A joint letter by Maude Barlow (Council of Canadians) and Mark Mattson (Lake Ontario Waterkeeper)
We’re writing to tell you that the Fisheries Act no longer protects fish.
The Fisheries Act was arguably the most important piece of anti-pollution legislation in Canada. The Act’s purpose was to safeguard public interest by protecting public health and safety and ensuring environmental health and sustainability.
In 2012, the federal government introduced two omnibus budget bills that gutted the Fisheries Act. The bills removed protections from 99% of lakes and rivers under the former Navigable Water Protections Act and amended the Canadian Environmental Assessment Act, effectively cancelling 3,000 Environmental Assessments. Access to information requests revealed that changes to the Fisheries Act were made following the advice of industry associations.
Despite widespread opposition from indigenous, environmental and labour groups as well as scientists and members of the public, we expect to see new rules finalized this spring.
You should care about these changes.
The most significant part of the old Fisheries Act was the part that said no one could deposit a deleterious substance into water frequented by fish.
New rules, drafted behind closed doors with no public consultation, strip the legislation of its teeth by proposing exemptions to the above-mentioned provision. Exemptions would be made for broad categories of activities:
Pesticide use for fish farming;
Undefined “aquatic research”; and
Activities supervised by other provincial or federal bodies.
The new rules allow the Minister of Fisheries and Oceans to authorize deposits of deleterious substances if the “whole of the deposit is not acutely lethal to fish.” The regulation defines “acutely lethal” as a deposit that kills more than 50% of fish at 100% concentration over a 96 hour period. This threshold does not take into account that sometimes the most damaging pollution is slow and chronic.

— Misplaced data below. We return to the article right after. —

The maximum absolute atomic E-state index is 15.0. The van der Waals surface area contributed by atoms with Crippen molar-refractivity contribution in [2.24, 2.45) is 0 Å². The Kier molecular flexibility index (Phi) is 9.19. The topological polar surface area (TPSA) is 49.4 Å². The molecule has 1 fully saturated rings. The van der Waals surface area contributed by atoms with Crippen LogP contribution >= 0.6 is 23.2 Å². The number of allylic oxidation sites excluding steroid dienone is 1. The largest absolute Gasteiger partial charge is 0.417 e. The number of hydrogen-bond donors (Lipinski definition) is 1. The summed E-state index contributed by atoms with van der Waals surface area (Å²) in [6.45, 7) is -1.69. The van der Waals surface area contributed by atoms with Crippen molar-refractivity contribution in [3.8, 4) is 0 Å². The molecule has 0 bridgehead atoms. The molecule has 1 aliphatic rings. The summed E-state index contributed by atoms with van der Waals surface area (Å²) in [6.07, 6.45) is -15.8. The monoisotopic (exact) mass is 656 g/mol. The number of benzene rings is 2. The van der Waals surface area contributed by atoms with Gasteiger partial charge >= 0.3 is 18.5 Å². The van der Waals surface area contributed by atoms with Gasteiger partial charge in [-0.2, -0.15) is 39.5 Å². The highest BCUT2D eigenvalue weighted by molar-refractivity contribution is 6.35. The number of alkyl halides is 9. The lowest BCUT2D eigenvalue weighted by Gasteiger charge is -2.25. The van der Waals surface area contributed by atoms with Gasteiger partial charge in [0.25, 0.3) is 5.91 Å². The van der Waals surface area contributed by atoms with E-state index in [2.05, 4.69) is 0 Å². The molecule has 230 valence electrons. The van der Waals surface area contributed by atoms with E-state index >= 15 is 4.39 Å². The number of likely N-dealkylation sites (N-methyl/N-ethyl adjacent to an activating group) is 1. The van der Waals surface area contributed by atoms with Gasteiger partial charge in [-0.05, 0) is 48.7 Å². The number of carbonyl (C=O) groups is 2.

The new rules allow for more pollution in Canadian waters than ever before.
You should expect to see an increase in major resource development projects with less consideration for environmental impacts. Law firm, Osler, states that these changes by the federal government will “provide for a significant shift in the regulatory regime for managing water quality in Canada.”
These changes to the Fisheries Act are just another step in removing the public’s right to clean water, a right we have both championed our entire careers.
These regulations violate public trust principles which hold that governments must protect natural resources for current and future generations. The United Nations has recognized the human right to safe and clean drinking water and sanitation and governments must ensure its implementation. These regulations further call into question Canada’s ability to uphold this fundamental human right. With the federal government’s clawback of environmental regulation, there is more reason than ever for individuals and communities to take action to protect their watersheds.
The Fisheries Act can still be saved. Minister of Fisheries and Oceans, Hon. Gail Shea, still has the ability to reject the new rule for the sake of our swimmable, drinkable, fishable waters. We await her decision.
Maude Barlow and Mark Mattson